4 Answers

  1. In general, to understand the term, it does not hurt to keep in mind what this concept is opposed to. I can offer the understanding that systems thinking is the opposite of linear thinking, say, or fragmented thinking.

    Simply put, as Comrade Groysman has already noted, systems thinking consists in the ability to perceive, operate and take into account all relevant factors. In the case of linear thinking, this process is one-dimensional, i.e. it takes into account some separate piece of the system under study, and does not take into account other aspects and their interdependencies.

    The solution to all these problems – that is: 1) Taking into account the entire set of relevant factors + 2) Taking into account their interaction – and can be associated with the formation of system thinking.

  2. It's quite simple.

    Systematic, also known as mosaic, thinking is when you relate all the facts perceived and considered by you to each other according to the principle of “general-particular”, “form-content”, “main-secondary”, etc.�

    The result is a single and internally consistent picture of the world-a system or mosaic.

    The opposite is so-called kaleidoscopic thinking – this is when facts are perceived and considered separately, without their correlation with each other. The result is a kaleidoscope of the world: the slightest twist, the slightest change in the angle of view, and your whole picture is destroyed.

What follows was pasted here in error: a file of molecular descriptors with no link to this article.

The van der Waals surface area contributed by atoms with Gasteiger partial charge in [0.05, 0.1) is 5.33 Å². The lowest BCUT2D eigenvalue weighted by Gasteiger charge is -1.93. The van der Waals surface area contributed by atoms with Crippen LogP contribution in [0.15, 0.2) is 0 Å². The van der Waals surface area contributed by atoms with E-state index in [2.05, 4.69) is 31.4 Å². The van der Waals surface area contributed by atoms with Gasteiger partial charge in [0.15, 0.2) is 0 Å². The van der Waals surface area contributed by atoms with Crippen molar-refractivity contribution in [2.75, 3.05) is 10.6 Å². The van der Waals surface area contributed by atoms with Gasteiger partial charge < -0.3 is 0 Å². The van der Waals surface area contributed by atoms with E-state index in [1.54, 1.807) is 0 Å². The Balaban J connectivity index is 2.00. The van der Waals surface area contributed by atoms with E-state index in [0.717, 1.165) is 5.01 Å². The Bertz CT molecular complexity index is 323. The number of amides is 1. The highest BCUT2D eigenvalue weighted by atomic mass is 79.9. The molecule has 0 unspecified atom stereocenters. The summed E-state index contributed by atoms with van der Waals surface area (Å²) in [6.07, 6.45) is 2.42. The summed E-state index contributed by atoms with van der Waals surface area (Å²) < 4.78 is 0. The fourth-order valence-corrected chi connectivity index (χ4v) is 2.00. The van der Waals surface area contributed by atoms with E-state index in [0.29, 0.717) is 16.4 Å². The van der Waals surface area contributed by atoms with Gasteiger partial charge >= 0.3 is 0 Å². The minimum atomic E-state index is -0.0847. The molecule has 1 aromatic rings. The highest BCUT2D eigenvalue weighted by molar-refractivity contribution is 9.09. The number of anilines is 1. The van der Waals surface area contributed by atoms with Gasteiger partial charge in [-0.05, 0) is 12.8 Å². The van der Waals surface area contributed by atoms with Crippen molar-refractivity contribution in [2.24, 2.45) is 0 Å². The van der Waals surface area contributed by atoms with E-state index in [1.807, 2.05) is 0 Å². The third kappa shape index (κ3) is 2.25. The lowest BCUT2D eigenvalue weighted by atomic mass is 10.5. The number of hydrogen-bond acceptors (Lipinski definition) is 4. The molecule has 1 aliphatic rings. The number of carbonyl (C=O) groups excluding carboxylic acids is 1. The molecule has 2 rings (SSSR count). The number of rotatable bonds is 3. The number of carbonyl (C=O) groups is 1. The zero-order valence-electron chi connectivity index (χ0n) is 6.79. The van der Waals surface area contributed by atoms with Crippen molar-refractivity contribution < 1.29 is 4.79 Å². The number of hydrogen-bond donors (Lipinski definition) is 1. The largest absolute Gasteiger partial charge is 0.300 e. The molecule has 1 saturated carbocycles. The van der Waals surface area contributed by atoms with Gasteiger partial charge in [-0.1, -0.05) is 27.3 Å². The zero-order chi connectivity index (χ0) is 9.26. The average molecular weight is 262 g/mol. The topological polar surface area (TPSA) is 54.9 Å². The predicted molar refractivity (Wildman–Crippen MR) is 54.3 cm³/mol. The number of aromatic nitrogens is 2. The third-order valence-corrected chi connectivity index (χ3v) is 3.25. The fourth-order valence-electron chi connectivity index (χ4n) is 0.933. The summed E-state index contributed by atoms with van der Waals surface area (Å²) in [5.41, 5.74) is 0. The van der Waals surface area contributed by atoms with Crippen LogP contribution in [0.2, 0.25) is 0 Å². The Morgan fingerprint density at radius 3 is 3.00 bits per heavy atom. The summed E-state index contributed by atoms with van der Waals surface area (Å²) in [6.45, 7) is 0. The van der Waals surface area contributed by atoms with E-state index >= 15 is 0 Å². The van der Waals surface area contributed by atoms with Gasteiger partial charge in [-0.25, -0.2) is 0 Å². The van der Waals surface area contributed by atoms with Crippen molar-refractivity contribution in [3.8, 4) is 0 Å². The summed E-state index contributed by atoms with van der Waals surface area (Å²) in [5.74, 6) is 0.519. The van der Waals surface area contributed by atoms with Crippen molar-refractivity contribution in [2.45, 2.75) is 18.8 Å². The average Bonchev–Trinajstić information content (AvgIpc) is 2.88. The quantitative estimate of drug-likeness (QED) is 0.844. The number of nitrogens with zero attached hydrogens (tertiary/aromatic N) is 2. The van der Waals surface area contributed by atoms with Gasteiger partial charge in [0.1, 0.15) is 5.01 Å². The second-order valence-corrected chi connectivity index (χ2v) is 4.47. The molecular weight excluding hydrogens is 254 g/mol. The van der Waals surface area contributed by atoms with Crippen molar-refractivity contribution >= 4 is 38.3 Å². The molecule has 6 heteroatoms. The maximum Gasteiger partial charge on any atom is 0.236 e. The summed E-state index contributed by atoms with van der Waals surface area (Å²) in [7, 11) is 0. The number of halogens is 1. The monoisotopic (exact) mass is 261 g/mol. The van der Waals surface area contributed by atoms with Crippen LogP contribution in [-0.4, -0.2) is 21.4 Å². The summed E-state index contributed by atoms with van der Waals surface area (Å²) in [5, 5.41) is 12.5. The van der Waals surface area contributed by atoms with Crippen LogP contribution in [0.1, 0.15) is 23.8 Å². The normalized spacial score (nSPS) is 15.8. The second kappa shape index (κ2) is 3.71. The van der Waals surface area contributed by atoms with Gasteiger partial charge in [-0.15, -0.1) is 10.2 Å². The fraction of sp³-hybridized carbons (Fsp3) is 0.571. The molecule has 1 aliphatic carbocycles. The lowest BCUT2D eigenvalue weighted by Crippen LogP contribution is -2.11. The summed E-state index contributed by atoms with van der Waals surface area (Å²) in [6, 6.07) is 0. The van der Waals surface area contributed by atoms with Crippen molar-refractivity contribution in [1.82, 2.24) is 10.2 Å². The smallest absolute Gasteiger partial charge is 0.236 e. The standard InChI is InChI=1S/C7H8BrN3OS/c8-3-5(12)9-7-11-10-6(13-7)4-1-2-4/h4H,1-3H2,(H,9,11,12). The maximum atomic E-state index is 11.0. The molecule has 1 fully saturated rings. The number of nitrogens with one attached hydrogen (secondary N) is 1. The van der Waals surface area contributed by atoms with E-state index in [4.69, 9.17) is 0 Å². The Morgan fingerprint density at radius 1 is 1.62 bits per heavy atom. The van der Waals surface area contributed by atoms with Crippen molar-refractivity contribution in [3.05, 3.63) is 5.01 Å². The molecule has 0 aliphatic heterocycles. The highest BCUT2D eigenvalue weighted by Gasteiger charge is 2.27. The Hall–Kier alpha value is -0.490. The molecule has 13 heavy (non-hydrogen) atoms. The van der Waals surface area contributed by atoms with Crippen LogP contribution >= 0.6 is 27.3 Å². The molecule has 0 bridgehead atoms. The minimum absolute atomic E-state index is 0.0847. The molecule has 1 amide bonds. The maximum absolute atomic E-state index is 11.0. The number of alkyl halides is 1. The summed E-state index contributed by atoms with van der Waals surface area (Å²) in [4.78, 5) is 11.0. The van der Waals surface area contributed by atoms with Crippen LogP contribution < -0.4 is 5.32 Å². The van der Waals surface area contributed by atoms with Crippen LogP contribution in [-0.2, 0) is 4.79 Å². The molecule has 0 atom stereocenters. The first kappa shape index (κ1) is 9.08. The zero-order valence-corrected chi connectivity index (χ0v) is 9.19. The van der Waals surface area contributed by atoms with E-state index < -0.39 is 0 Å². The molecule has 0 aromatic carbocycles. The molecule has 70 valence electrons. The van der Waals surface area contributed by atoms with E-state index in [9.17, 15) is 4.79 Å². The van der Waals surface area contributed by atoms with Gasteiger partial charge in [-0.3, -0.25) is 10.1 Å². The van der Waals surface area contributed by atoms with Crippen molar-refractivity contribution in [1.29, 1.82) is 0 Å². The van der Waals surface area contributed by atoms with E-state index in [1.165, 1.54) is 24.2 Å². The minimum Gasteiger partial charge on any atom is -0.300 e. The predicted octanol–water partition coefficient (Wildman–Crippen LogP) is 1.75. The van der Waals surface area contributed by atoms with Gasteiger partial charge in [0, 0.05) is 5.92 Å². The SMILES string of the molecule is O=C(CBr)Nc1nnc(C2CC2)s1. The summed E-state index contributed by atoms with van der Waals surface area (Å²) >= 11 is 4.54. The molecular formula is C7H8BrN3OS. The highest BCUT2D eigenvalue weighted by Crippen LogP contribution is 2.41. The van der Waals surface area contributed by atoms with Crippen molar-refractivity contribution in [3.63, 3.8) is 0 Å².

A good example of non-systematic thinking is, for example, the Orthodox believer, for whom the question “If God is good, why is there so much evil in the world?” is an insurmountable intellectual obstacle ) Believers with a systematic mindset deal with this issue quite famously.

  3. A system is an abstract concept. System boundaries are defined individually.
    It's easier with an example.

    The internal combustion engine of a car is a completely independent system that is necessary to turn the translational movement of the piston into the rotational movement of the crankshaft. Inside this system, there are mechanisms that contribute to the optimal solution of the problem.

    However, the engine, in turn, is part of another system-the car. And you can't look at the engine in isolation from the car.

    The car is also part of other systems — road systems, traffic safety systems, and so on.
    All of the above is part of another system — the transportation system.

    Systems thinking involves the ability to evaluate the totality of all factors influencing the final decision.

  4. There are different types of”thinking”:logical, abstract, imaginative, large-scale-this list, perhaps not complete, also includes systems thinking.What is the peculiarity of system thinking?A person with systems thinking sees the entire set of elements that make up a particular system in unity, without dividing it.A person who does not have such a mindset considers it in parts, selectively, or in a certain order. People with systems thinking can be designers, managers, military leaders, of course, if there are still other qualities necessary for this.

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